Why can’t we all get along?

This past week has seen some debates being started in another blog that I belong to where an elite runner has openly expressed his disdain/contempt for several things that I feel strongly about:

  • Ultramarathoners vs. road racers
  • Finisher's medals for marathons
  • Age Group rankings and awards
  • Running for the sheer joy of running

This particular runner lives his life totally around running and cannot understand that the normal human being does not have that ability. We deal with work, family, injury, church, life, working out, in addition to training for races.

I have met some incredible athletes and friends through running and blogging - and will always be grateful for that. I think 95% of us either have the goal of improving ourselves and our running times or else maintaining our fitness for the rest of our lives. We challenge ourselves to better times, increase distances, feel stronger….

It saddens me that there are actually runners out there who feel contempt for those who do not have their talents, genes, ambitions or drive. Luckily – these seem to be in the minority.

It gladdens me to meet those that are supportive, understanding and willing to share their knowledge without taking it personally if a person determines that something does not necessarily work for them.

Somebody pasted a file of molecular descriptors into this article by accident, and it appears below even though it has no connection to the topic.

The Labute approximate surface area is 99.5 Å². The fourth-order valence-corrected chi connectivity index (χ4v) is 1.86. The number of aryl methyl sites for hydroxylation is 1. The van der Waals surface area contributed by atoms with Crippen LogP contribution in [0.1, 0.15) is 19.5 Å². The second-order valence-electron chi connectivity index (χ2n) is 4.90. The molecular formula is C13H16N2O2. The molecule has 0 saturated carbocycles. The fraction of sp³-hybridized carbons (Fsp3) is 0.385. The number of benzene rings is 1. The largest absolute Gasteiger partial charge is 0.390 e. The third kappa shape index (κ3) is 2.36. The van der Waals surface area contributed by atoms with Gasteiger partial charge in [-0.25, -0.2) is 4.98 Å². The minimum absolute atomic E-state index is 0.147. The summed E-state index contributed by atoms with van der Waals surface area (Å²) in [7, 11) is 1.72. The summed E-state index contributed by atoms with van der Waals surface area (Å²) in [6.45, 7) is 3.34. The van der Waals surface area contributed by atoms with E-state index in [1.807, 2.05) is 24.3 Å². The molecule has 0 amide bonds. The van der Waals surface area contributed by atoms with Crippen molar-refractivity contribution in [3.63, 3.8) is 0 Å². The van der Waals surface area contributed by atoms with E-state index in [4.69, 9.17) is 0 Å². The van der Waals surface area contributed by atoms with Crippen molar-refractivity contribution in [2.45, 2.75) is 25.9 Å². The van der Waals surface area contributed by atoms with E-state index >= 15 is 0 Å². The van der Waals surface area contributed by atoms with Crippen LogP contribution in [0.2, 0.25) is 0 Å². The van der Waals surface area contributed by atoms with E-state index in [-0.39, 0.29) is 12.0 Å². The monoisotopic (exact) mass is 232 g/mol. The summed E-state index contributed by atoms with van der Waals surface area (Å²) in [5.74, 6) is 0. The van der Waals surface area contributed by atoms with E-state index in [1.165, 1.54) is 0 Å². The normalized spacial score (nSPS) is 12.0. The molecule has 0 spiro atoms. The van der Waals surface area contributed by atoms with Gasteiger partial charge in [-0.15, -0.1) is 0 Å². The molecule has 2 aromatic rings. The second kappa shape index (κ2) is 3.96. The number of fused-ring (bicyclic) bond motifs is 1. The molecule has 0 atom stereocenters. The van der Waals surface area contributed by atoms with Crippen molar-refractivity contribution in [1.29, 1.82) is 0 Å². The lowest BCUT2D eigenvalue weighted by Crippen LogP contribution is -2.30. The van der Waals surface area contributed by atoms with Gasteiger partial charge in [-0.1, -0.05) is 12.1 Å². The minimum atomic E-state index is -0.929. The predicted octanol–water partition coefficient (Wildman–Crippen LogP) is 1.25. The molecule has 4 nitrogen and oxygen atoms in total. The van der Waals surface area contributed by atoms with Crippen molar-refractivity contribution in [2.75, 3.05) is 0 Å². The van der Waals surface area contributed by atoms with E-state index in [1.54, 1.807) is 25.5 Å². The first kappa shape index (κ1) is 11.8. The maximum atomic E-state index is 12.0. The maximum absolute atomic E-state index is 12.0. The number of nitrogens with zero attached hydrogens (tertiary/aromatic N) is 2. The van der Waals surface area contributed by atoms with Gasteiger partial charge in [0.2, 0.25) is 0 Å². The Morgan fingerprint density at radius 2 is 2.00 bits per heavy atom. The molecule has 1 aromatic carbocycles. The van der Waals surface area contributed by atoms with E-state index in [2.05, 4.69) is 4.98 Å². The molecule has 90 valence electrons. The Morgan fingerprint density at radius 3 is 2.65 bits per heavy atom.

A big thank you to my running friends who cheer me on, say kind words, and understand what it takes to continue to do this day after day without ever having a chance to win a race, place in my age group, or perhaps achieve my dream goal of qualifying for Boston. You know that I keep trying and that I am an athlete, even if I don't fit the typical 'athlete' mold.

Monday, June 15, 2009

Good Fans/Bad Fans

Anyone who has entered a long race can tell you that sometimes the supporters/fans can make a world of difference. In my race last Saturday I saw examples of both types of fans and think we can all learn from them.

Good Fans: Michelle Lowry is an injured elite runner. She took second place in the St. George Marathon in 2008 and is incredibly gifted. Unfortunately, she has been experiencing some injuries in her hip/SI area this year and it has become debilitating enough that she is relying on crutches to get around and sometimes even a wheelchair. I can only imagine how frustrating this must be for someone of her talent and yet she took three hours out of her Saturday to come and cheer on fellow runners in the Utah Valley Marathon. As Marion McLellan and I approached Mile 6, we saw an excited woman in a blue jacket yelling and screaming at us. Just to make sure we didn't miss her, she brandished her crutches in the air and we knew we had found Michelle. She had a poster cheering on the FRB (FastRunningBlog) runners and waited until the last ones she knew (us) arrived. We gave her a quick thank you and hug (we weren't racing after all and a hug can do a world of good) and then headed on. A mile or so later, she passed us once again in her van honking, cheering and waving. Michelle continued on the course cheering on runners and watching the elite women finish. Thank you, Michelle.